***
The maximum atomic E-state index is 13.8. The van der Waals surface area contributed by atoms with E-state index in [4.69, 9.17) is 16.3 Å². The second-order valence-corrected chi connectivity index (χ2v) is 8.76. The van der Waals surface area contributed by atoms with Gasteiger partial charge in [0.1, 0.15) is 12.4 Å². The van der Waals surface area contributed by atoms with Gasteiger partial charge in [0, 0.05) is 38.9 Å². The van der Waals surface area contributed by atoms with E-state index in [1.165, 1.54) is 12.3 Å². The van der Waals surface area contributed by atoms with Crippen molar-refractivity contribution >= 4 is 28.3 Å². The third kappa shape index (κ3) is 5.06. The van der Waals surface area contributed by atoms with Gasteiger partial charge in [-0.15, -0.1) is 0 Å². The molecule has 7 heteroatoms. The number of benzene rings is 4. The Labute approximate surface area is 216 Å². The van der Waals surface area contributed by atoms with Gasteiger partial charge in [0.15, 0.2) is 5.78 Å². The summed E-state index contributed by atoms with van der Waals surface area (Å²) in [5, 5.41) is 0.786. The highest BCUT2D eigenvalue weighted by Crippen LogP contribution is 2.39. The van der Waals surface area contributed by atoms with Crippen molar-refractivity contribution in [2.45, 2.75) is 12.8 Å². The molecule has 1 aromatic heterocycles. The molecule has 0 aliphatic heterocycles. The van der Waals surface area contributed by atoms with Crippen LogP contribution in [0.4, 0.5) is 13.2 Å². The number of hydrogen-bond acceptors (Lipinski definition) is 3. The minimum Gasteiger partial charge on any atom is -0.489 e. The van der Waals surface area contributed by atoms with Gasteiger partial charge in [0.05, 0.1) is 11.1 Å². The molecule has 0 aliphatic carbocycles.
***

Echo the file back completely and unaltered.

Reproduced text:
The maximum atomic E-state index is 13.8. The van der Waals surface area contributed by atoms with E-state index in [4.69, 9.17) is 16.3 Å². The second-order valence-corrected chi connectivity index (χ2v) is 8.76. The van der Waals surface area contributed by atoms with Gasteiger partial charge in [0.1, 0.15) is 12.4 Å². The van der Waals surface area contributed by atoms with Gasteiger partial charge in [0, 0.05) is 38.9 Å². The van der Waals surface area contributed by atoms with E-state index in [1.165, 1.54) is 12.3 Å². The van der Waals surface area contributed by atoms with Crippen molar-refractivity contribution >= 4 is 28.3 Å². The third kappa shape index (κ3) is 5.06. The van der Waals surface area contributed by atoms with Gasteiger partial charge in [-0.15, -0.1) is 0 Å². The molecule has 7 heteroatoms. The number of benzene rings is 4. The Labute approximate surface area is 216 Å². The van der Waals surface area contributed by atoms with Gasteiger partial charge in [0.15, 0.2) is 5.78 Å². The summed E-state index contributed by atoms with van der Waals surface area (Å²) in [5, 5.41) is 0.786. The highest BCUT2D eigenvalue weighted by Crippen LogP contribution is 2.39. The van der Waals surface area contributed by atoms with Crippen molar-refractivity contribution in [2.45, 2.75) is 12.8 Å². The molecule has 1 aromatic heterocycles. The molecule has 0 aliphatic heterocycles. The van der Waals surface area contributed by atoms with Crippen LogP contribution in [0.4, 0.5) is 13.2 Å². The number of hydrogen-bond acceptors (Lipinski definition) is 3. The minimum Gasteiger partial charge on any atom is -0.489 e. The van der Waals surface area contributed by atoms with Gasteiger partial charge in [0.05, 0.1) is 11.1 Å². The molecule has 0 aliphatic carbocycles.